STUDY: Gaydar Is Not Real, It’s Just Stereotyping

STUDY: Gaydar Is Not Real, It’s Just Stereotyping

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If you’ve ever met someone who claims to have really good gaydar, they’re probably just very lucky at stereotyping people. The Journal of Sex Research released a study from researchers at the University of Wisconsin-Madison that confirms gaydar isn’t actually a thing, but the stereotypes it pushes can do definite harm.

The study featured three groups: one group was told that gaydar was real; another, that gaydar is just stereotyping and the last control group was told nothing. The researchers then showed the three groups the same pictures of men, alongside a statement about their interests.

The “gaydar is real” group were more likely to say that men with stereotypically gay interests were gay. The “gaydar is just stereotyping” group was much less likely to make conclusions about the men’s sexual orientation.

William Cox, the lead author of the study, has a great explanation of how gaydar doesn’t work:

Imagine that 100 percent of gay men wear pink shirts all the time, and 10 percent of straight men wear pink shirts all the time. Even though all gay men wear pink shirts, there would still be twice as many straight men wearing pink shirts. So – even in this extreme example – people who rely on pink shirts as a stereotypic cue to assume men are gay will be wrong two-thirds of the time.

In other words, imagine an island of 100 men. Of those men, we can assume that about 10 percent of them will be gay. So, we’ve already got 10 pink shirt wearers. Of the remaining 90, 20 percent will be pink shirt afficianados, or 18. Thus, on this island, we can expect to see 28 people wearing shirts, only 10 of them, or a little more than a third, will be gay. So, if you assume that a particular pink shirt wearer is gay, you’ll only be right 35.7 percent of the time… not good odds.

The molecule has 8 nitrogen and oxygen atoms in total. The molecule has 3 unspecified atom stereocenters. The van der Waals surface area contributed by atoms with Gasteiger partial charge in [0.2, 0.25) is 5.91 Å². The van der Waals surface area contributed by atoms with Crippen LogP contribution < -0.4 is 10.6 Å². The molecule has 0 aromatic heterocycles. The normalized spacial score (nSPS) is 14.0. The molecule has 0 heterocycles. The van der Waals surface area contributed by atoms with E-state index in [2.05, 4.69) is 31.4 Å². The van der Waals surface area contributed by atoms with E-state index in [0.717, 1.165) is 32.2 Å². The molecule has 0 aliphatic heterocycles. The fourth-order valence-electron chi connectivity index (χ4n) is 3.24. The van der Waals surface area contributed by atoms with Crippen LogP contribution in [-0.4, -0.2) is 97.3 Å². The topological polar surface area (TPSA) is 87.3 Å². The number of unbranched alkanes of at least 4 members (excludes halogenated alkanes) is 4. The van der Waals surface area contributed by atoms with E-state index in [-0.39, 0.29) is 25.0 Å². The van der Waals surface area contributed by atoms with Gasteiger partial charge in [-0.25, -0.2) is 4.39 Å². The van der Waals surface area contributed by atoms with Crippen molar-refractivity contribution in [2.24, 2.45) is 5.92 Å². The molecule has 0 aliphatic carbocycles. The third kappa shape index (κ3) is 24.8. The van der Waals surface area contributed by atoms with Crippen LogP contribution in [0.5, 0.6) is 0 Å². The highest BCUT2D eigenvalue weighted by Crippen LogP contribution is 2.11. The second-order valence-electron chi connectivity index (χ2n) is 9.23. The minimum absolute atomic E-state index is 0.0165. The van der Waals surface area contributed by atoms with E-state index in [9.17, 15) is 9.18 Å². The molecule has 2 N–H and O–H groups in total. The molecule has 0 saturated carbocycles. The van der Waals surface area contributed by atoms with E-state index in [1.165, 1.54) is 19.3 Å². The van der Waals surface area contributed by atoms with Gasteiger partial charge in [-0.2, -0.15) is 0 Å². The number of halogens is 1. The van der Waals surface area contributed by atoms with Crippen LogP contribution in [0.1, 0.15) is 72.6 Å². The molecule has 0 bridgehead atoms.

This study goes against a previous study that suggested gaydar was real. However, that study used a small sample size (only 42 people!), and made some strange assumptions. That study showed participants pictures of shapes and then asked them questions about it; they discovered that straight people answered more quickly and were more likely to be inaccurate, while gay people took more time and were more often correct. The researchers took this to mean that gay people were better at picking up subtle clues to another person’s orientation — but between the small sample size and the lack of a concrete connection between the study’s results and conclusion, the study is inconclusive at best.

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